When people of the Vaghri community of Gujarat were barred from entering temples due to their caste, they made their own shrines that could travel with them. Painting depictions of the Mother Goddess onto a piece of cloth, they created an art form called Mata-ni-Pachedi, Gujarati for ‘behind the mother goddess’. These painted textiles were used in nomadic shrines as wall-hangings and canopies, the latter known as Mata-no-Chandarvo.
The Chitara family of Ahmedabad has been practising this art form for over six generations. (The Sarmaya collection houses art made by three generations of this family: Manubhai Chitara, Sanjay Chitara, Sumit Chitara.) It was a drought that forced them to migrate to urban centres and eventually make a home in Khanpur in the Old City, where they have practised their art for over two centuries.
The making of a Mata-ni-Pachedi textile involves several age-old practices. Traditionally, a coarse khadi textile was used but in more recent times, the community has moved to using smoother, mass-produced woven cloth. The process of dyeing is primarily done by Muslim craftsmen. In The Dyer’s Art, a book documenting the art form of resist dyeing as it is practised across continents, Alfred Buhler identifies this method as ‘Turkish red carbon and resist decoration’. The fabric is first washed, stretched and beaten on the banks of the Sabarmati. It is then sent to fabric washers of the Saragda caste and mordant dyers, both of whom are based in Ahmedabad.
The Vaghris print the borders using blocks of mud and wood, hand-paint the central goddess and fill in colour. They use an ink pad for hand-block printing, a flat, square wooden case with a sieve made of bamboo sticks. A cloth pad is placed on the sieve so the ink is released evenly when the block is pressed on the cloth. This also protects the ink from drying out because as soon as the pressure is removed from the cloth, the ink sinks back into the pad. Earlier, all elements of the canopy or Chandarvo with the exception of the central figure were block-printed. But today, artists like Sanjay Chitara paint these entirely by hand.
Traditionally, only red and black paint was used on the Chandarvo. Some artists believe these to be the goddesses’ favourite colours. To create the black ink, textile printers collect scrap iron, like nails, utensils etc, and place them in a barrel covered with a mixture of jaggery and water. The solution is then left to soak till it yields a black liquid. This is boiled with tamarind-seed flour, which turns it into a thick slime. In another container, hirakasi powder (iron acetate) and castor oil is mixed. The two solutions are finally mixed together to create the black ink.
Black is used to outlines the icons and motifs as it is believed to intensify the painting’s spiritual energy. The red symbolises Mother Earth and blood, which is a sacred feature of Mother Goddess worship. The white of the cloth symbolises purity and benediction from ancestral spirits and deities.
A mixture of alum and tamarind flour is prepared and used for filling in the colour. Once the colour is filled, the cloth is washed, dried and sent to the dyers. The textile is immersed in a boiling mixture of dhavdha flowers (axlewood) and alizarin. The alum in the painting reacts to the alizarin solution to turn the textile red. This process takes about three hours, during which time the dyers have watch the process carefully to make sure no part of the cloth is burnt. The cloth is once again washed in the river and left to dry on its banks.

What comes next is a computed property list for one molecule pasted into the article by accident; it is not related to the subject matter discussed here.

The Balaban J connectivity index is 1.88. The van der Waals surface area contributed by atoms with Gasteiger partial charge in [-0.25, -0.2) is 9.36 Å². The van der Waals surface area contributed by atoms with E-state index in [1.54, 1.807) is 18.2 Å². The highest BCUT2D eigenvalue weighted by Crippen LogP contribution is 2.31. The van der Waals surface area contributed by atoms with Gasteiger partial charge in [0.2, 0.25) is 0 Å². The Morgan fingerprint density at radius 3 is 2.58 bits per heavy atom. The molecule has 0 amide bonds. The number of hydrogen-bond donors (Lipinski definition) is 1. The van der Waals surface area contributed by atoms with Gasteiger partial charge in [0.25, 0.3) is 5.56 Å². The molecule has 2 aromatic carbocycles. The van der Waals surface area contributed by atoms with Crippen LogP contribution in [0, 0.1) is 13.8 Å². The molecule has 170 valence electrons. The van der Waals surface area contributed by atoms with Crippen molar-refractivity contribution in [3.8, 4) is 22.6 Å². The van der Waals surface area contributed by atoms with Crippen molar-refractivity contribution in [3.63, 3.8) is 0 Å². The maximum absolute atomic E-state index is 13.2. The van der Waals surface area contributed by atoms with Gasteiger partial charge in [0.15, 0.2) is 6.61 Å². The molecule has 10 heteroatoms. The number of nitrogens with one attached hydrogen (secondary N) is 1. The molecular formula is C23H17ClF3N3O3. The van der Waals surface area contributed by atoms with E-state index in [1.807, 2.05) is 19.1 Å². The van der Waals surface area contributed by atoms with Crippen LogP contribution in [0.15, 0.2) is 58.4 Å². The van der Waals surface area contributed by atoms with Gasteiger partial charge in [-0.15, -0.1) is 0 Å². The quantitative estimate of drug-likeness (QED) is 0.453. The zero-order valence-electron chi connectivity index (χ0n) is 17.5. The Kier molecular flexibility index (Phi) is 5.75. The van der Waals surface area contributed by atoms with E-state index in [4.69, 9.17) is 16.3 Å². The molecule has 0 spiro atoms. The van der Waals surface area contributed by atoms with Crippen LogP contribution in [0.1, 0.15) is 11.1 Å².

Sanjay Chitara explains in an interview “Before the riverfront (Sabarmati) project we had no problems with the washing process. But after the project was executed, our work related to the washing process has completely stopped and no help has been offered by the government. An open area with flowing water is needed but now we face huge problems due to the lack of these. The natural colours used in the painting are affected because the water also contains unwanted chemicals. These react with the natural vegetable colours used, as a result, the intensity of the colour begins to fade. Black looks grey, red looks kind of pink and overall the result isn’t what it should be, or what had been envisioned by the artist.”
The Sabarmati originates in Dhebar lake, situated in the southern Aravallis, and it flows south-west passing through cities like Udaipur, Sabarkantha and Mehsana in Rajasthan and Gujarat. It travels hundreds of kilometres before emptying into the Gulf of Khambhat. It is on the banks of this great river that Ahmedabad was founded in 1411, and it is from here that MK Gandhi began the Salt Satyagraha in 1930. In the last few decades, however, the sanctity of the river has been under attack from human and industrial pollution. The polluted water affects the quality of the natural colours in the Mata-ni-Pachedi paintings. The Sabarmati has also dwindled in force due to the embarkments built along its riverfront, making the dyeing and washing processes less effective. As a result, many contemporary practitioners now use alternative techniques and experiment with mediums to reduce their dependence on the river. Thus severing a centuries-old bond that has coloured every aspect of this traditional art form.
With inputs from Kuhu Kopariha
– Source Academia: Diagnostic Study: Mata-ni-Pachedi by Bishakha Shome
– Paryavaran Suraksha Samiti and Gujarat Pollution Control Board report
– Temple Hangings by Prof. Birudutta Baral, Lija M. G., Srikant B. and Vijay G.
– J M Malkan, ‘Vagharis of Gujarat an ancient tribe: Facing crucial change and anti-historical process’
– Eberhard Fischer, 2014, Temple tents for Goddesses in Gujarat, India, Niyogi Books.
– Sunita Nair, 2018, Indigenous Artists, India